Queenslander George Johnson has made his first trip to Gallipoli and also “probably the last” but he hopes young people will keep visiting to pay their respects to the fallen.
The 63-year-old, from Bluff in central Queensland, was impressed with Monday’s dawn service at North Beach which went off without a hitch amidst boosted Turkish security measures.
He was one of an estimated 1200 or more Australians and New Zealanders who attended, many sleeping out overnight in front of the main stage above the Aegean Sea.
“I came to show my respect for what was done and why we’re still here,” Mr Johnson told AAP after the service.
“I just hope the younger people keep coming back and keep it all happening. Without them it won’t happen will it?”
Mr Johnson said he was not at all deterred by security concerns following a spate of terror attacks in Turkey this year and was grateful to Turkish paramedics who tended to his “crook leg” overnight.
Australian Veterans Affairs Minister Dan Tehan, who gave an address at the service, praised the Turkish government for doing an “outstanding job” making sure Australians and New Zealanders could commemorate Anzac Day in a safe way.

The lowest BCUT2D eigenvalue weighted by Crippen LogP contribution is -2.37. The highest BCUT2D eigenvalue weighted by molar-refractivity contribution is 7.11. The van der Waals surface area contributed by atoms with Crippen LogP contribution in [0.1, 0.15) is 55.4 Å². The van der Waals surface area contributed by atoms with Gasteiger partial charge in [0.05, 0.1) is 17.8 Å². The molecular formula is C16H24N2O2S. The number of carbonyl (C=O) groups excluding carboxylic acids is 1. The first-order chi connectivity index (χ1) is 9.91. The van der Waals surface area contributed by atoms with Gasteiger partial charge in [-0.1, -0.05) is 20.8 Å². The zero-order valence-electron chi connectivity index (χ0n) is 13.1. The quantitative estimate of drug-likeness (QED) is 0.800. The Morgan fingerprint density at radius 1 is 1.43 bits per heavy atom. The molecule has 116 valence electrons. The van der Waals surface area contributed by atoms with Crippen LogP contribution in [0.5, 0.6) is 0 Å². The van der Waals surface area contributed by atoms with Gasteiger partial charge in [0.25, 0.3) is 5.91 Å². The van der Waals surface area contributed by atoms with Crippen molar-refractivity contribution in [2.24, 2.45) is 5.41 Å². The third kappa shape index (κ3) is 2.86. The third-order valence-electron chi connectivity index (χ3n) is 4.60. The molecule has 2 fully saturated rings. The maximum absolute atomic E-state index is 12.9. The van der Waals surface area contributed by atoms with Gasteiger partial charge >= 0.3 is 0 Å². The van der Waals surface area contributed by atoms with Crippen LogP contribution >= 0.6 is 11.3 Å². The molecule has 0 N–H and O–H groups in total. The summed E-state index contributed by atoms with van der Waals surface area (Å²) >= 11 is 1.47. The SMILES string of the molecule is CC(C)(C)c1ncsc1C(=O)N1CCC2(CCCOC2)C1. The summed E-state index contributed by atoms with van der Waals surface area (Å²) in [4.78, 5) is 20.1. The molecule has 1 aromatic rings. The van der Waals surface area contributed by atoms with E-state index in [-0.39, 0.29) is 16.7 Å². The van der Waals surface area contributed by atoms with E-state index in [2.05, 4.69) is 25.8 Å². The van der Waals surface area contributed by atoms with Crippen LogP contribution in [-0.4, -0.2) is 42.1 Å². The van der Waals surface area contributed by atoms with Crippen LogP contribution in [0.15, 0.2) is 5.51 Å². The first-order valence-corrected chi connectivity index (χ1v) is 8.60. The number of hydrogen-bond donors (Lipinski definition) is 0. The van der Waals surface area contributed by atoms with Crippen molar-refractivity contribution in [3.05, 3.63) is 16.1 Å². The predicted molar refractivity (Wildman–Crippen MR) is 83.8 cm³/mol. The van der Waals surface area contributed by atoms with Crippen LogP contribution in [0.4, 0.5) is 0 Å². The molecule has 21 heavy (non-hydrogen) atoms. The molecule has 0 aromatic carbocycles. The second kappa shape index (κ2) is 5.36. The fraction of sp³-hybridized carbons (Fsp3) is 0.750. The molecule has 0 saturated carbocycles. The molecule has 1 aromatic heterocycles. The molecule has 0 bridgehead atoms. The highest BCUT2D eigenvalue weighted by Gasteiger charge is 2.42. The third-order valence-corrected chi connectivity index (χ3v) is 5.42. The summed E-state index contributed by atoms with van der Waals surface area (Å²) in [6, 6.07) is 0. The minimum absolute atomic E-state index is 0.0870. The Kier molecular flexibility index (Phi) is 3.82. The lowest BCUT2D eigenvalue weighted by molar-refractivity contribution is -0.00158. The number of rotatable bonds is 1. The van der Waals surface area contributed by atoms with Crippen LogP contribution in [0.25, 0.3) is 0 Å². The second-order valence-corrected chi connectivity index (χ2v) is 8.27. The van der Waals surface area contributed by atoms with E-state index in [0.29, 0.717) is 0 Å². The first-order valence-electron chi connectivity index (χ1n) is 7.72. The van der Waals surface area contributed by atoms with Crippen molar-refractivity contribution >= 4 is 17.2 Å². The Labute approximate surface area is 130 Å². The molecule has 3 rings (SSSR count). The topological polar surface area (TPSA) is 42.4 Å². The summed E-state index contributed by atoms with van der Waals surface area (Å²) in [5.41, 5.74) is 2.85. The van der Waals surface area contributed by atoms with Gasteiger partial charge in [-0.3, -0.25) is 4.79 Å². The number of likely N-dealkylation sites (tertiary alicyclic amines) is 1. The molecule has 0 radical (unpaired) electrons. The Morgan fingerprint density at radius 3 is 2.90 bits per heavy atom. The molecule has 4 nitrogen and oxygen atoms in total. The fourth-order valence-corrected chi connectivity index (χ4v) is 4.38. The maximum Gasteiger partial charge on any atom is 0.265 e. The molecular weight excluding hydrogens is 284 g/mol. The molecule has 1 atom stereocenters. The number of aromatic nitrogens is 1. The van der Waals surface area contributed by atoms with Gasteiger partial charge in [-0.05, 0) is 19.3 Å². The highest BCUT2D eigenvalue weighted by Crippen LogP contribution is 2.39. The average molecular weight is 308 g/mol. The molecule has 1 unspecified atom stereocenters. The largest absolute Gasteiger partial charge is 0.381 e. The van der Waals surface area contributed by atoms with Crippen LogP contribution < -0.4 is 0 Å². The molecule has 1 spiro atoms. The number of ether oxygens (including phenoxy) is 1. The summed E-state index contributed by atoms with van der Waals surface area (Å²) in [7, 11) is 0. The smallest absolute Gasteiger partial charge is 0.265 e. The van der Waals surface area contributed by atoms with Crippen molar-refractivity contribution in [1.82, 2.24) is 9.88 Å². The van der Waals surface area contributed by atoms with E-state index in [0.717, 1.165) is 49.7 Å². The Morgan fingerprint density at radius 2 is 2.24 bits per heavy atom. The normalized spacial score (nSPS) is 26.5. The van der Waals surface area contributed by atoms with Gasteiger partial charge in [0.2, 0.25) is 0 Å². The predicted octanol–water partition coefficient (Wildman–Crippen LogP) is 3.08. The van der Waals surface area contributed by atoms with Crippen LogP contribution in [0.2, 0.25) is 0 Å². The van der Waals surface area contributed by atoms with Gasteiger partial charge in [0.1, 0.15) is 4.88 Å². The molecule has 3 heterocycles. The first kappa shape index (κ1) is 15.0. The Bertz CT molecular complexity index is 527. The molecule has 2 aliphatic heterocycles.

“It’s gone without incident which is very relieving for everyone.”
This year security was tightened with airport-style screening taking place, while armed Turkish police and soldiers stand guard at checkpoints into the Gallipoli sites.
A sudden thunderstorm on Sunday night had attendees rushing for the cover of the security tent but that passed and the service went ahead under largely clear skies.
In his speech Mr Tehan said that more than 11,000 Australians and New Zealanders died in the eight-month-long ordeal that was the Gallipoli campaign.
But he highlighted the successful evacuation of more than 93,000 allied troops from the peninsula in December 1915.
“It was the task of moving a city the size of Rockhampton or Bunbury or Palmerston North from this peninsula without the enemy engaging.
“The countless lives that were saved, the untold tragedy that was avoided, has meant that Anzac didn’t end as a story that we remember bitterly,” Mr Tehan said.
New Zealand Defence Minister Gerry Brownlee told the gathering that New Zealanders came to Gallipoli to remember the sacrifices made and the “terrible toll” of the campaign.
“But most of all we come because the actions of the Anzacs have become for New Zealand our coming of age as a nation.”
Mr Brownlee said the Anzacs’ “resilience and humanity in the face of hardship remain fundamental to New Zealanders’ sense of nationhood to this day”.
“Today we are proud to stand yet again alongside our Australian cousins, with whom we share the enduring Anzac bond.”
Also at the service a Turkish army officer read out a 1934 message from Mustafa Kemal Ataturk, the founder of modern Turkey and a key military leader at Gallipoli, urging Australian and New Zealand mothers who lost sons there to “wipe away your tears”.
Ataturk said their sons were “now lying in the soil of a friendly country” and were at peace.
“After having lost their lives on this land, they have become our sons as well.”